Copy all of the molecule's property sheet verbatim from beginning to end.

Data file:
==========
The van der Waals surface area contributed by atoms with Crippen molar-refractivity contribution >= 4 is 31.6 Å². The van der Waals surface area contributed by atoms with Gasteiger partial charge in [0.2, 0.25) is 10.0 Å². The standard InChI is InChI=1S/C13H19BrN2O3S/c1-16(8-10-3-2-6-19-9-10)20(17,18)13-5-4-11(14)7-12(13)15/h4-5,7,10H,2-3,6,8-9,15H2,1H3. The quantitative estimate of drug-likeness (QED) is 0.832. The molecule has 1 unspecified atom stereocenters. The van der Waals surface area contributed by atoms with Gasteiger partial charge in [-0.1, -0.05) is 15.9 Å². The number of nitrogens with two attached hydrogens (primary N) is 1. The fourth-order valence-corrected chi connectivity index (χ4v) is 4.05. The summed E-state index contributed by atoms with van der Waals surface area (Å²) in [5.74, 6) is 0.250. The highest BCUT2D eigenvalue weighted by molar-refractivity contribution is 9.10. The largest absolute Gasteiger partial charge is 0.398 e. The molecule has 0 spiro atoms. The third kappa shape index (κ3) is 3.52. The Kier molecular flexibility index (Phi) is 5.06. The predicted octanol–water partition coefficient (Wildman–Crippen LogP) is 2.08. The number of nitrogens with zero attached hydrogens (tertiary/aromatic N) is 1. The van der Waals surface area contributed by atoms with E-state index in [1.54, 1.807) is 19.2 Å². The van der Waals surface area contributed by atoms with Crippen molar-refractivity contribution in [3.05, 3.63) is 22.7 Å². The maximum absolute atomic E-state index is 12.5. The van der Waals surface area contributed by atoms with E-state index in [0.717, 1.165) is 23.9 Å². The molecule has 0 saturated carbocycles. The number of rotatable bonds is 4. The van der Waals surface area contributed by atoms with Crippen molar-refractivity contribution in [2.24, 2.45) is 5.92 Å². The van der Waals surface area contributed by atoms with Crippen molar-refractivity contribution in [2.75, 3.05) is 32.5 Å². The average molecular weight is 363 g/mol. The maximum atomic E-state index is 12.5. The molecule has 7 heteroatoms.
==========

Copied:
The van der Waals surface area contributed by atoms with Crippen molar-refractivity contribution >= 4 is 31.6 Å². The van der Waals surface area contributed by atoms with Gasteiger partial charge in [0.2, 0.25) is 10.0 Å². The standard InChI is InChI=1S/C13H19BrN2O3S/c1-16(8-10-3-2-6-19-9-10)20(17,18)13-5-4-11(14)7-12(13)15/h4-5,7,10H,2-3,6,8-9,15H2,1H3. The quantitative estimate of drug-likeness (QED) is 0.832. The molecule has 1 unspecified atom stereocenters. The van der Waals surface area contributed by atoms with Gasteiger partial charge in [-0.1, -0.05) is 15.9 Å². The number of nitrogens with two attached hydrogens (primary N) is 1. The fourth-order valence-corrected chi connectivity index (χ4v) is 4.05. The summed E-state index contributed by atoms with van der Waals surface area (Å²) in [5.74, 6) is 0.250. The highest BCUT2D eigenvalue weighted by molar-refractivity contribution is 9.10. The largest absolute Gasteiger partial charge is 0.398 e. The molecule has 0 spiro atoms. The third kappa shape index (κ3) is 3.52. The Kier molecular flexibility index (Phi) is 5.06. The predicted octanol–water partition coefficient (Wildman–Crippen LogP) is 2.08. The number of nitrogens with zero attached hydrogens (tertiary/aromatic N) is 1. The van der Waals surface area contributed by atoms with E-state index in [1.54, 1.807) is 19.2 Å². The van der Waals surface area contributed by atoms with Crippen molar-refractivity contribution in [3.05, 3.63) is 22.7 Å². The maximum absolute atomic E-state index is 12.5. The van der Waals surface area contributed by atoms with E-state index in [0.717, 1.165) is 23.9 Å². The molecule has 0 saturated carbocycles. The number of rotatable bonds is 4. The van der Waals surface area contributed by atoms with Crippen molar-refractivity contribution in [2.24, 2.45) is 5.92 Å². The van der Waals surface area contributed by atoms with Crippen molar-refractivity contribution in [2.75, 3.05) is 32.5 Å². The average molecular weight is 363 g/mol. The maximum atomic E-state index is 12.5. The molecule has 7 heteroatoms.